Hitachi is one company that have been trying to tap into their unused data. This has unlocked data that they were not aware of in the past, tracking many more variables with AI sensors. Real time monitoring of these variables will allow immediate intervention before an issue arises. Let’s say that you have a sensor in place monitoring the vibrations of a machine. Increased vibrations can be a sign that components are failing but having just one data point in isolation when the numbers hit a specified alert won’t be enough to prevent problems. Other common use cases are in infrared thermography, motor condition analysis, precision balancing and laser alignment. Realistically, anything that uses data has its own case for a predictive maintenance strategy.
Companies like Autodesk are using AI for what is known as generative design. Creating a new product or part can take companies weeks, months or even years. Using AI, experiments and recommendations could in theory be generated in seconds that greatly speed up the process. In generative design, a developer or engine would start by inputting all of their variables like performance and spatial requirements, materials, manufacturing methods and cost constraints. Software, like Autodesk will provide all the different permutations for a solution, quickly showing any potential alternatives. Beyond just making suggestions, the software will learn from the iterations and optimise the experiment as it tries to find the perfect solution. A computer will generate thousands of designs in the time a human can create one. Some of them will be things that weren’t even thought to be a possibility. In doing this and resolving any constraints, designers and engineers can focus their time on innovating and developing better process strategies.
A report from the International Federation of Robotics predicted that by the end of 2018, there would be more than 1.3 million industrial robots at work in factories all over the world. It is unknown as to whether this came into fruition but deployment of such technology has certainly accelerated in the last 12 to 24 months. The objective, in theory, is that robots can carry out the repetitive jobs done by humans allowing workers to be trained for more complex roles in design or programming. The key to success in robotics is a collaborative environment. We are not in a position where robots can operate completely without humans and there is a strong case supporting that we would not want that to happen. However, robots will become more cognitive over time and start making autonomous decisions against real-time data. The speed and efficiency benefits as well as improved health and safety as robots can complete dangerous jobs, will ensure robotics are a major part of the future factory.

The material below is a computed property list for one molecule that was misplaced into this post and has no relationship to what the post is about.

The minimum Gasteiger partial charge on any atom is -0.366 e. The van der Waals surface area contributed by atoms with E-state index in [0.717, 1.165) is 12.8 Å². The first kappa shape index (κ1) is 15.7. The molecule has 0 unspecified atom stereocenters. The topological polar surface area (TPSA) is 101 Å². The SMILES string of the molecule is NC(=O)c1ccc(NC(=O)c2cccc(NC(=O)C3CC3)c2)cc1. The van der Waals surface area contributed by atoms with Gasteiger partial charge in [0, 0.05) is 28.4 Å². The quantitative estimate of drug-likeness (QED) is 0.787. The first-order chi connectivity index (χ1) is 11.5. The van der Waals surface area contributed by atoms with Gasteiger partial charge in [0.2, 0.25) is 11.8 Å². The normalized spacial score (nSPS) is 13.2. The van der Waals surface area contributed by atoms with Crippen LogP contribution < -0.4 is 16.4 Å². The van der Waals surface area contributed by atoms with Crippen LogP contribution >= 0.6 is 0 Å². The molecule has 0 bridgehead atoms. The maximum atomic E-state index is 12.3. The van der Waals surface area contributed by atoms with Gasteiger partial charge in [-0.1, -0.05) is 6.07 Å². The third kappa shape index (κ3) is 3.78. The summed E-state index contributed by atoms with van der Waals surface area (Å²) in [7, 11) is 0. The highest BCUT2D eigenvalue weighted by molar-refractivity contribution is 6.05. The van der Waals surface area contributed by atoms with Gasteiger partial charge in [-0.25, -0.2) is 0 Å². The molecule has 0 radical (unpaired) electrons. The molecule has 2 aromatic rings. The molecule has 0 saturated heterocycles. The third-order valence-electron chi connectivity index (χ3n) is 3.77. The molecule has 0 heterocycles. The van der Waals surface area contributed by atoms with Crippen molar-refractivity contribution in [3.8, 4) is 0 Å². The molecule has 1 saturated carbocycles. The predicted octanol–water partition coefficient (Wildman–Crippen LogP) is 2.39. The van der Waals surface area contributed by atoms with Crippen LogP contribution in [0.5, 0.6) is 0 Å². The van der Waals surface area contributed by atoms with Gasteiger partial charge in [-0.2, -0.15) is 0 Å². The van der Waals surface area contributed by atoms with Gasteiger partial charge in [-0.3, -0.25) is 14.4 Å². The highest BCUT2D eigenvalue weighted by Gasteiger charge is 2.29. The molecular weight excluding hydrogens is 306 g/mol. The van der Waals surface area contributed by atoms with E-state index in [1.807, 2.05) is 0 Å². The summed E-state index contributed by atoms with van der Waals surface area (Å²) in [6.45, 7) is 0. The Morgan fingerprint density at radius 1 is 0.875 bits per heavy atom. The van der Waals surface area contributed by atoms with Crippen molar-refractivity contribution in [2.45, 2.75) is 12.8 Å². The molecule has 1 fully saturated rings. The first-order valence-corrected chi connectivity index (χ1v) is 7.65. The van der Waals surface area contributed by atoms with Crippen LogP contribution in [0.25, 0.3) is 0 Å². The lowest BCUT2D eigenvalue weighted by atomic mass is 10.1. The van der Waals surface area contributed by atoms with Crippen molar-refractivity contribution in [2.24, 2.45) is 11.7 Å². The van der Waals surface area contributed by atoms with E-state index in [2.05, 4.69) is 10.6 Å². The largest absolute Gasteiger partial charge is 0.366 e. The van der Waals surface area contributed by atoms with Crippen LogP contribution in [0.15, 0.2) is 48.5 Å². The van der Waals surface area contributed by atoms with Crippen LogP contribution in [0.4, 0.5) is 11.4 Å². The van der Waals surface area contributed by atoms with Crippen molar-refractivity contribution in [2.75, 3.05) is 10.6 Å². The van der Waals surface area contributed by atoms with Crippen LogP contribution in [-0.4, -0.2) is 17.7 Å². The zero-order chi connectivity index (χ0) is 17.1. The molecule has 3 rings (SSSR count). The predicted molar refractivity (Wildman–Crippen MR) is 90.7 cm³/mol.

Investors are pouring billions of dollars into IIoT startups hoping to develop more revolutionary solutions for sensors that utilise new technology such as edge equipment and Blockchain (both of these emerging technologies would need their own write-ups). What we must remember is that the technology is still in its infancy. It will take time for algorithms to hold enough data so that they can self-learn and become truly efficient. There is also a huge reliance on networks of connected devices creating security risks which companies will have to mitigate. The challenges are not insurmountable and IIoT will be part of the factory of the future for a faster and more efficient manufacturing industry.